In Paper I (Müller & Vink 2008), we proposed a new parametrisation of the radiative line acceleration, expressing it as a function of radius rather than of the velocity gradient (as in CAK theory) which generalised the classical thermal Parker (1958) wind and allowed solving it analytically. This has the advantage of higher accuracy and enables to check an influence of numerical viscosity if used as a test example for numerical simulations. In addition, the implementation of this formalism allows for local dynamical consistency as we are able to determine the momentum transfer at each location in the wind through the use of Monte Carlo simulations.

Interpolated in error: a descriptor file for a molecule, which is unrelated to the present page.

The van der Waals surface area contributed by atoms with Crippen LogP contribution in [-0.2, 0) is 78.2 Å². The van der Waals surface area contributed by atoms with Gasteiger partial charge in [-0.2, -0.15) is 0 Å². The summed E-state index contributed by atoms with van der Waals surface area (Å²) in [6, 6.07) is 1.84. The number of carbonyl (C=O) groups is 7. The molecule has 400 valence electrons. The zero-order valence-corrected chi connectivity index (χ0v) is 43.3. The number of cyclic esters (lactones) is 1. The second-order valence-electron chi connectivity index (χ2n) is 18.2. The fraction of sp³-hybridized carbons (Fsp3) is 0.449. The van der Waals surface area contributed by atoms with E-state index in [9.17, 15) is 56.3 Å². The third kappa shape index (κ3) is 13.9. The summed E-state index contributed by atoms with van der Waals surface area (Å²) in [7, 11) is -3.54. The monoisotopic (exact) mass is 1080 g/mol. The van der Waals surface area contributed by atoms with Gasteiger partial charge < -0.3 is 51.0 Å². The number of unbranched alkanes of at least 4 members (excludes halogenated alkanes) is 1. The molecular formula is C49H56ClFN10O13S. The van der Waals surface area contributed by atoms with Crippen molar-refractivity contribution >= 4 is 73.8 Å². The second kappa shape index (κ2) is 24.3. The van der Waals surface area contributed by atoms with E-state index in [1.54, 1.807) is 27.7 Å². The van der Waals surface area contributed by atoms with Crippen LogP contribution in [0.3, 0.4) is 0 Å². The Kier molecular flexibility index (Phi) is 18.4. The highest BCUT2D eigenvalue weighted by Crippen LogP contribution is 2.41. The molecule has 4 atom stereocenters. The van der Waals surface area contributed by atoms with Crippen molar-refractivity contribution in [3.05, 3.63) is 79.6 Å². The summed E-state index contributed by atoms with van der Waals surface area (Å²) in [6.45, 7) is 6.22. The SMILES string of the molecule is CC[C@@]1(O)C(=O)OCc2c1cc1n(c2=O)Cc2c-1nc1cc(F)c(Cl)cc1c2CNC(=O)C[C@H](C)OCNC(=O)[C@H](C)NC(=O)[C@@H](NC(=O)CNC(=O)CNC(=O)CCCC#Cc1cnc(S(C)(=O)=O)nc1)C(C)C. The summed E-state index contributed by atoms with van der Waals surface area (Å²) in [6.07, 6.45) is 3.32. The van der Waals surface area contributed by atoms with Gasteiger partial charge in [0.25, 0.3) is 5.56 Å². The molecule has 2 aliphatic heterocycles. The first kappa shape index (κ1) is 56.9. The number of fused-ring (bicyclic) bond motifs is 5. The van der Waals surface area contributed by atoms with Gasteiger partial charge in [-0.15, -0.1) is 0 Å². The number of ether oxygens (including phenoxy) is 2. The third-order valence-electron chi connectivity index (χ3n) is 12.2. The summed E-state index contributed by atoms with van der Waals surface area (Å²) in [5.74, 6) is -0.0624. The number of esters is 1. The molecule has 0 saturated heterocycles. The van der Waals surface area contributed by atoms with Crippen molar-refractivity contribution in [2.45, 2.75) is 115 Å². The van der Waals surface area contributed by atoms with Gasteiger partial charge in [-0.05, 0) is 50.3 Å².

In this paper, we present a generalization of our model of spherical line-driven winds (in Paper I) to the case of axially symmetric rotating stars. We extend on the results of Paper I, deriving analytical solutions for the 2D case in an axisymmetric mass outflow or inflow scenario. The generalization approximates the solution of the two-dimensional problem of a rotating wind as a one-parametric set (parameterised by the latitude) of one-dimensional solutions. Here, the separation of the radial motion for individual latitudes is achieved by the basic assumption that the meridional flow velocity is negligible. Assuming furthermore only central external forces, then imply the conservation of angular momentum and leads to an additional centrifugal term in the equation of radial motion7. We also extend our iterative method for the simultaneous solution of the mass-loss rate and velocity field to the case of a rotating non-spherical stellar wind, using the parameterised description of the line acceleration that only depends on radius – at any given latitude.